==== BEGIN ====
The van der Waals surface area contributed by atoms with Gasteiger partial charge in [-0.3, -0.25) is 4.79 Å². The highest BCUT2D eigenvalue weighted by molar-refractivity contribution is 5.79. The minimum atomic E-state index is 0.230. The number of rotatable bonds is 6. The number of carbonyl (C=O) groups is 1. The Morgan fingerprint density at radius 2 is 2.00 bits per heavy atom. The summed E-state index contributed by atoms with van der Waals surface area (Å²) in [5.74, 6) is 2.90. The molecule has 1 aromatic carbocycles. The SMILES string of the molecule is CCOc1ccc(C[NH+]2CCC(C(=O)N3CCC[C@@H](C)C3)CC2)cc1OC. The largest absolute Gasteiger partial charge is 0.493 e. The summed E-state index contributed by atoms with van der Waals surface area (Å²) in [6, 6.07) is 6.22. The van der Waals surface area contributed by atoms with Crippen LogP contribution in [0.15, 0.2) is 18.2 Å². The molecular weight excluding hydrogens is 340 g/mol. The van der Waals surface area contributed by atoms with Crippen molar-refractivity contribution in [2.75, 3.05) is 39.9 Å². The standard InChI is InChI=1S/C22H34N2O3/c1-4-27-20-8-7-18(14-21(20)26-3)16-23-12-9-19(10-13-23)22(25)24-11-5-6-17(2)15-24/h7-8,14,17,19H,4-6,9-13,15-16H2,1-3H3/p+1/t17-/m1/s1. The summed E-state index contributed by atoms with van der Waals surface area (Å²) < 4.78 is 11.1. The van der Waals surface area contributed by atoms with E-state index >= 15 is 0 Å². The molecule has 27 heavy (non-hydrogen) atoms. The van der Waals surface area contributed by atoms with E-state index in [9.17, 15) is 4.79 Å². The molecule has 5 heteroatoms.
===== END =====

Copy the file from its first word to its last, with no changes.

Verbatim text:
The van der Waals surface area contributed by atoms with Gasteiger partial charge in [-0.3, -0.25) is 4.79 Å². The highest BCUT2D eigenvalue weighted by molar-refractivity contribution is 5.79. The minimum atomic E-state index is 0.230. The number of rotatable bonds is 6. The number of carbonyl (C=O) groups is 1. The Morgan fingerprint density at radius 2 is 2.00 bits per heavy atom. The summed E-state index contributed by atoms with van der Waals surface area (Å²) in [5.74, 6) is 2.90. The molecule has 1 aromatic carbocycles. The SMILES string of the molecule is CCOc1ccc(C[NH+]2CCC(C(=O)N3CCC[C@@H](C)C3)CC2)cc1OC. The largest absolute Gasteiger partial charge is 0.493 e. The summed E-state index contributed by atoms with van der Waals surface area (Å²) in [6, 6.07) is 6.22. The van der Waals surface area contributed by atoms with Crippen LogP contribution in [0.15, 0.2) is 18.2 Å². The molecular weight excluding hydrogens is 340 g/mol. The van der Waals surface area contributed by atoms with Crippen molar-refractivity contribution in [2.75, 3.05) is 39.9 Å². The standard InChI is InChI=1S/C22H34N2O3/c1-4-27-20-8-7-18(14-21(20)26-3)16-23-12-9-19(10-13-23)22(25)24-11-5-6-17(2)15-24/h7-8,14,17,19H,4-6,9-13,15-16H2,1-3H3/p+1/t17-/m1/s1. The summed E-state index contributed by atoms with van der Waals surface area (Å²) < 4.78 is 11.1. The van der Waals surface area contributed by atoms with E-state index >= 15 is 0 Å². The molecule has 27 heavy (non-hydrogen) atoms. The van der Waals surface area contributed by atoms with E-state index in [9.17, 15) is 4.79 Å². The molecule has 5 heteroatoms.